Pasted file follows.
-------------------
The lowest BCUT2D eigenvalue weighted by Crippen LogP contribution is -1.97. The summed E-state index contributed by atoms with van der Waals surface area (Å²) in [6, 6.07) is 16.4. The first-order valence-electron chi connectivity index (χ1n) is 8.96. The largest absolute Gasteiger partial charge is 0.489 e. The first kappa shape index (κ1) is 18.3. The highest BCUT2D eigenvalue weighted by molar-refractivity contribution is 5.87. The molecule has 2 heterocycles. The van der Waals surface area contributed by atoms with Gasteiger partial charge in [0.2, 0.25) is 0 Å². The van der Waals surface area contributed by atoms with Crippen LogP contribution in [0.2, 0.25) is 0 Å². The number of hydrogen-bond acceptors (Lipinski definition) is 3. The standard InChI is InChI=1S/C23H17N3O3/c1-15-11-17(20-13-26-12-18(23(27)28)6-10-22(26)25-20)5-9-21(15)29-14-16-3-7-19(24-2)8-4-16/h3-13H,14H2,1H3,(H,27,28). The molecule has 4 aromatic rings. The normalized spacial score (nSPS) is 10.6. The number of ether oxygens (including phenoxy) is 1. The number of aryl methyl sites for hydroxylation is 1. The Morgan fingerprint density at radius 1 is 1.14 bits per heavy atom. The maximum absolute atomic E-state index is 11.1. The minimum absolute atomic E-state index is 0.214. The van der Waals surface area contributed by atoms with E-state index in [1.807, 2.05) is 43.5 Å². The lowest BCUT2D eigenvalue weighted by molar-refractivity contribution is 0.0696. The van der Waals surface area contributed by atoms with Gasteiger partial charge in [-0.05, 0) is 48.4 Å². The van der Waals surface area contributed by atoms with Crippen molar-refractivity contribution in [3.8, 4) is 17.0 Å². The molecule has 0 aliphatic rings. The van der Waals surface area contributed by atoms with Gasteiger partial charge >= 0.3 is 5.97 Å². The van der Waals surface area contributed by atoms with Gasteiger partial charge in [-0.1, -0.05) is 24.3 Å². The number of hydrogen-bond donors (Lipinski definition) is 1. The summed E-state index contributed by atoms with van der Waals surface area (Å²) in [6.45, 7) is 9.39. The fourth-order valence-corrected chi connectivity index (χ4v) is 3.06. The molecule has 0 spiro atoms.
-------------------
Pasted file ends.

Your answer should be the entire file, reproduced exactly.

The lowest BCUT2D eigenvalue weighted by Crippen LogP contribution is -1.97. The summed E-state index contributed by atoms with van der Waals surface area (Å²) in [6, 6.07) is 16.4. The first-order valence-electron chi connectivity index (χ1n) is 8.96. The largest absolute Gasteiger partial charge is 0.489 e. The first kappa shape index (κ1) is 18.3. The highest BCUT2D eigenvalue weighted by molar-refractivity contribution is 5.87. The molecule has 2 heterocycles. The van der Waals surface area contributed by atoms with Gasteiger partial charge in [0.2, 0.25) is 0 Å². The van der Waals surface area contributed by atoms with Crippen LogP contribution in [0.2, 0.25) is 0 Å². The number of hydrogen-bond acceptors (Lipinski definition) is 3. The standard InChI is InChI=1S/C23H17N3O3/c1-15-11-17(20-13-26-12-18(23(27)28)6-10-22(26)25-20)5-9-21(15)29-14-16-3-7-19(24-2)8-4-16/h3-13H,14H2,1H3,(H,27,28). The molecule has 4 aromatic rings. The normalized spacial score (nSPS) is 10.6. The number of ether oxygens (including phenoxy) is 1. The number of aryl methyl sites for hydroxylation is 1. The Morgan fingerprint density at radius 1 is 1.14 bits per heavy atom. The maximum absolute atomic E-state index is 11.1. The minimum absolute atomic E-state index is 0.214. The van der Waals surface area contributed by atoms with E-state index in [1.807, 2.05) is 43.5 Å². The lowest BCUT2D eigenvalue weighted by molar-refractivity contribution is 0.0696. The van der Waals surface area contributed by atoms with Gasteiger partial charge in [-0.05, 0) is 48.4 Å². The van der Waals surface area contributed by atoms with Crippen molar-refractivity contribution in [3.8, 4) is 17.0 Å². The molecule has 0 aliphatic rings. The van der Waals surface area contributed by atoms with Gasteiger partial charge >= 0.3 is 5.97 Å². The van der Waals surface area contributed by atoms with Gasteiger partial charge in [-0.1, -0.05) is 24.3 Å². The number of hydrogen-bond donors (Lipinski definition) is 1. The summed E-state index contributed by atoms with van der Waals surface area (Å²) in [6.45, 7) is 9.39. The fourth-order valence-corrected chi connectivity index (χ4v) is 3.06. The molecule has 0 spiro atoms.